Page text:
• Private consumption is also starting to soften in parts, but it remains robust overall as is evident from corporate sales performance. Sales growth continues to be healthy, but profits are under pressure.

  • Fiscal slippages during 2011-12 may complicate the task of aggregate demand management.  Key to growth sustainability lies in supporting investment by rebalancing demand from government consumption to public and private investment.

External Sector

Widening CAD poses risk if global trade and capital flows shrink

  • The Current Account Deficit (CAD) widened in Q1 of 2011-12, despite a surge in exports and higher net invisibles receipts. Going forward, exports could decelerate as global growth slows down. Invisible earnings may also decelerate as slow down in US and euro area could impact software exports.

  • Sharp decline in FII flows in Q2 of 2011-12 has been largely offset by strong FDI flows. However, capital flows are entering an uncertain phase with increased financial stress and worsening global growth prospects. External sector outlook, although stable, warrants close monitoring.

Monetary and Liquidity Conditions

Liquidity remains comfortable, credit growth stays above trajectory

  • During Q2 of 2011-12, liquidity conditions, though in deficit mode in line with the policy objective, remained comfortable. Base money decelerated as currency growth moderated. Money (M3) growth, however, moderated less sharply and remained above the indicative trajectory as the money multiplier increased.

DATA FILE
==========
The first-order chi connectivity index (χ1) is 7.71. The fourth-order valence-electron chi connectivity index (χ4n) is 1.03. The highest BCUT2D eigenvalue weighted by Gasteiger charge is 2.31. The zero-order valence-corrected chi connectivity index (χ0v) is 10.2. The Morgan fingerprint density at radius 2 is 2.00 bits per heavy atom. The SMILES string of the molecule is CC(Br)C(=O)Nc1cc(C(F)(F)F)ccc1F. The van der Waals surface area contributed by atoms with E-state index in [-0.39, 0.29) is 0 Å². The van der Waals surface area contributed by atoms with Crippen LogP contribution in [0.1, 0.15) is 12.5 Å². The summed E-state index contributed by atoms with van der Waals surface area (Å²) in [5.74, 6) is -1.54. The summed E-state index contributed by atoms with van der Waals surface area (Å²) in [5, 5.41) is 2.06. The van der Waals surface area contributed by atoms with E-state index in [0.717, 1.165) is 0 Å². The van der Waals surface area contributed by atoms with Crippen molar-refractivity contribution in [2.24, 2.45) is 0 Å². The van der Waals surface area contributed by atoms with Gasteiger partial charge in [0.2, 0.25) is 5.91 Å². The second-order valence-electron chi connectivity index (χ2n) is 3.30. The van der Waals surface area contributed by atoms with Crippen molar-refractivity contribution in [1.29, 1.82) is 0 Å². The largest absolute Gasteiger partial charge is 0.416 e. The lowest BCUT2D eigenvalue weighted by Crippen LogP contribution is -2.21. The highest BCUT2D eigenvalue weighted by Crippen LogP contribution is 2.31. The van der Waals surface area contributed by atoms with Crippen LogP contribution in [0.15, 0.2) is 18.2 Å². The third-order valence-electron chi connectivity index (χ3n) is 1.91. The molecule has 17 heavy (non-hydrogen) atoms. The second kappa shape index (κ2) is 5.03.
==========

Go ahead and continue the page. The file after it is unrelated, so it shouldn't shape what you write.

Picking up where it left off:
• Bank credit growth is presently above the indicative trajectory. This has been supplemented by increased resource flows from non-banking sources. Going forward, credit growth is expected to moderate as growth slows.

  • Monetary policy has been significantly tightened since February 2010 with an effective increase of 500 bps in policy rates and a 100 bps increase in CRR; but monetary transmission is still unfolding and real interest rates remain low and non-disruptive to growth.

Financial Markets

Volatility spillovers to domestic equity and currency markets are contained

  • Volatility was high in global financial markets in Q2 of 2011-12. Rising risk aversion caused credit spreads to widen. Volatility spillovers impacted domestic currency and equity markets in a limited way.

  • Rupee depreciation and the fall in equity indices in Q2 of 2011-12 were comparable to the patterns in most other emerging markets. Money market rates remained in line with policy signals, while G-sec yields hardened after the announcement of additional market borrowing.

Price Situation

Inflation risks stay as falling global commodity prices provide limited comfort

  • High inflation is likely to persist over next couple of months before moderating as falling global commodity prices so far has been offset by rupee depreciation. Incomplete pass-through is likely to limit the impact of falling global commodity prices. Financialisation of commodities leaves future commodity price path uncertain.

  • Domestic price pressures still remain significant and broad-based. Food inflation is likely to stay elevated due to demand-supply mismatches in non-cereals and large MSP revisions. Real wage inflation has extended into Q1 of 2011-12. In sum, the inflation challenge remains significant.

Ajit Prasad
Assistant General Manager

Press Release : 2011-2012/640

Filed under: Finance